The Enid Blyton Society
Tim Gets a Chance
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Book Details...

First edition: 1968
Publisher: Brockhampton Press
Illustrator: Jacques Fromont
Category: John and Mary
Genre: Family
Type: Short Story Books

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Review by Terry Gustafson

There're a few Boy Next Door characters in the Blyton stable and one that lives in a house adjoining John and Mary's property likes throwing stones at birds. Both children are unhappy about this so they consult their mother and she says the only way for Tim, the boy in question, to be cured of his habit lies in education. Mother has an idea involving a psychological approach whereby Tim will be encouraged not to throw any more stones at birds until they become really tame and then, hopefully, once the boy becomes more acquainted with the creatures his urge to harm them might disappear. The children agree to follow their wise parent's advice.

A few days later Mary is digging in her garden when Tim looks over the wall and spots their robin friend perched on a branch near to where the little girl is working. He tells her that if birds came that close to him he could hit them every time with a stone. Thrusting aside an angry retort, Mary offers to help him achieve his goal. She says that tossing stones at birds won't help to bring them near so if he promises to leave them alone until they become more tame he might have some luck - and in the meantime she and her brother will build him a bird table.

What can Tim say to that?

He promises not to throw anything more at the birds until they begin coming nearer to him, so Mary and John enter his property next day with materials for the construction of a bird table. It's quite a simple operation - first hammer a pole into the ground, which John does, and then attach a flat piece of wood on top. That's also done and a bird table now exists in Tim's garden. Mary instructs him to place a dish of water on top and supply the table with food each day. John also advises him to hang a bone from one end because the tits will love it.
Tim very kindly tells them that he won't annoy any of the birds until they're so tame that he can get up really close to them with his stones.

Isn't that good of him?

Mary doesn't think so and she almost loses her temper upon hearing him say that. She and John return to their own garden deciding to make a table for themselves as well, which they do, and then the children sit back to await results. The first birds to arrive after a day or so are some sparrows that fly down to Tim's table for a few crumbs. The little robin also arrives for a bath, and then several tits show up to demonstrate the acrobatic skills that have been described to thousands of Blytonites over the years. There's a picture of Tim looking through a window at the birds - no doubt sizing them up for a stoning spree.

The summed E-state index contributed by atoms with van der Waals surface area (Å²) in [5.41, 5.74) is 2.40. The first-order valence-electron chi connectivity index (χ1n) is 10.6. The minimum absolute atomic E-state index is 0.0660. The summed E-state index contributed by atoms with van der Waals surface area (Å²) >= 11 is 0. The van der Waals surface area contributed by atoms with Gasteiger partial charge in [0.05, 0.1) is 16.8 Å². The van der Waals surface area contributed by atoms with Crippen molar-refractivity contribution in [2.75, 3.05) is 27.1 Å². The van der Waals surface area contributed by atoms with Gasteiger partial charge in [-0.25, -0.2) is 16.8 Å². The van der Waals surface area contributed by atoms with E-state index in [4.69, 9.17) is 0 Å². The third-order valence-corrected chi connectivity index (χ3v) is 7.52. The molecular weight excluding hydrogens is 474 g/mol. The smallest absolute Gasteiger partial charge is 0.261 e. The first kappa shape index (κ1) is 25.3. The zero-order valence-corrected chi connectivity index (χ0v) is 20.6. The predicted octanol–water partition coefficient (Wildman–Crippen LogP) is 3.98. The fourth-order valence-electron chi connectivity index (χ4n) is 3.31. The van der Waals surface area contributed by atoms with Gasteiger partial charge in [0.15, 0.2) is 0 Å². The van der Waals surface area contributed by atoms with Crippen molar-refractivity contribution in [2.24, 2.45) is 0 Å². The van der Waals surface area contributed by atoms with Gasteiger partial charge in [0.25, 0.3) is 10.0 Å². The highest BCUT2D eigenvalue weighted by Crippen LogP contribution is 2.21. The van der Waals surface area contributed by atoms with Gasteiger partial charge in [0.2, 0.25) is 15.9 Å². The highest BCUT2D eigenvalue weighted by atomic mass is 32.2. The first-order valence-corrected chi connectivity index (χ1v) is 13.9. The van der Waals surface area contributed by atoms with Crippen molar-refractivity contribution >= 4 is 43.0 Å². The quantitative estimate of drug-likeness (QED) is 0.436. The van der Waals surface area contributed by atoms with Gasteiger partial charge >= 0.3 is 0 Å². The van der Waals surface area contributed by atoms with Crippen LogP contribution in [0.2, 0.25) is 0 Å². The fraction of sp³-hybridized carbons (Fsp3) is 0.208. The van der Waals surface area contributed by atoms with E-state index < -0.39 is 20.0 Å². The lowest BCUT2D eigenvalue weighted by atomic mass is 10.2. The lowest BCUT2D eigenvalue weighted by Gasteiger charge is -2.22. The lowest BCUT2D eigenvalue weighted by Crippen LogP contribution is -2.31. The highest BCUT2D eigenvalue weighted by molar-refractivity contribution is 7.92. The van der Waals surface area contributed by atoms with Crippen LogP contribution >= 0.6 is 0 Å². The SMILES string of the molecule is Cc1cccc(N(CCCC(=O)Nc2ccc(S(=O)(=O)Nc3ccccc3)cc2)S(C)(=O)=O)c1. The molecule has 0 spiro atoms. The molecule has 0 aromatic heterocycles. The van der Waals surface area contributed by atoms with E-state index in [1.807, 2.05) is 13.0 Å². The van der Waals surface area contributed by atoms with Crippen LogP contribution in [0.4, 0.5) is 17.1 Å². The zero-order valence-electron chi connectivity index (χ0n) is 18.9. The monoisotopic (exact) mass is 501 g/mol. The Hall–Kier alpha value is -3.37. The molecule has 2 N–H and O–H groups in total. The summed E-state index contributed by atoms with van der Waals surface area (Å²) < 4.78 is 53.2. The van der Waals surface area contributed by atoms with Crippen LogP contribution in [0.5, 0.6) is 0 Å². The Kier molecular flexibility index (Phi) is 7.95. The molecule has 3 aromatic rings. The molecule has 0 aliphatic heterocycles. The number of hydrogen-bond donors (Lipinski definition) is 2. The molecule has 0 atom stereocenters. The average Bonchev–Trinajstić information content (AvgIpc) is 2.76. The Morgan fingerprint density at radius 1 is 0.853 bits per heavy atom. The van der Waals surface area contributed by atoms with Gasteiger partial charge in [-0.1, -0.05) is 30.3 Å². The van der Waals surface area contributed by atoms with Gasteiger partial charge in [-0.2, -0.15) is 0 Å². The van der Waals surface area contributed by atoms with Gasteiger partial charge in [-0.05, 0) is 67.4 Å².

After about three weeks John says to Tim that his visitors are as tame as the birds that fly down to his own garden so it appears the table has been kept well up to scratch. That very afternoon John and Mary are invited next door to tea, and Tim's friend Chris also joins them. Afterwards they sit down and watch the bird table with its colourful visitors. What a tempting sight that is and before very long Chris urges Tim to fetch his toy gun because shooting them would be a cinch seeing they're fluttering around so close to the children.

What will happen now is worth a guess or two.
Tits are small birds and some, like the 'crested tit,' have fairly distinctive looking heads. They tend to hang round in the Northern Hemisphere and Africa according to sources; the 'tomtit' (tom titmouse) apparently thrives Down Under.

It's a mystery as to what birds get from a bone. Perhaps a few shreds of meat have to be left on it.

Enid Blyton's descriptions in her various books can be used to identify the birds on Tim's table. An educated guess declares a robin (naturally), plus a possible goldfinch, a pair of great tits or maybe they're blue tits - hard to say. There's also what looks like a sparrow, and one that could be a hen blackbird but it might belong to the thrush family. Can't spot the hanging bone.

Other boys in Blyton stories threw stones and inevitably received the necessary education.

John and Mary have really done the rounds so perhaps they're money-spinners. Another compilation containing five of their stories is labelled "High Adventure." It isn't exactly 'High' when series such as the 'Bill Smugs' books are brought into play, but the publications have 'international' connections at the very least. 'High Adventure' was printed by Casterman, the company that produced those beautifully illustrated books about a little girl called 'Martine,' - so Belgium can be added to France (where this particular book was printed), Spain, and England.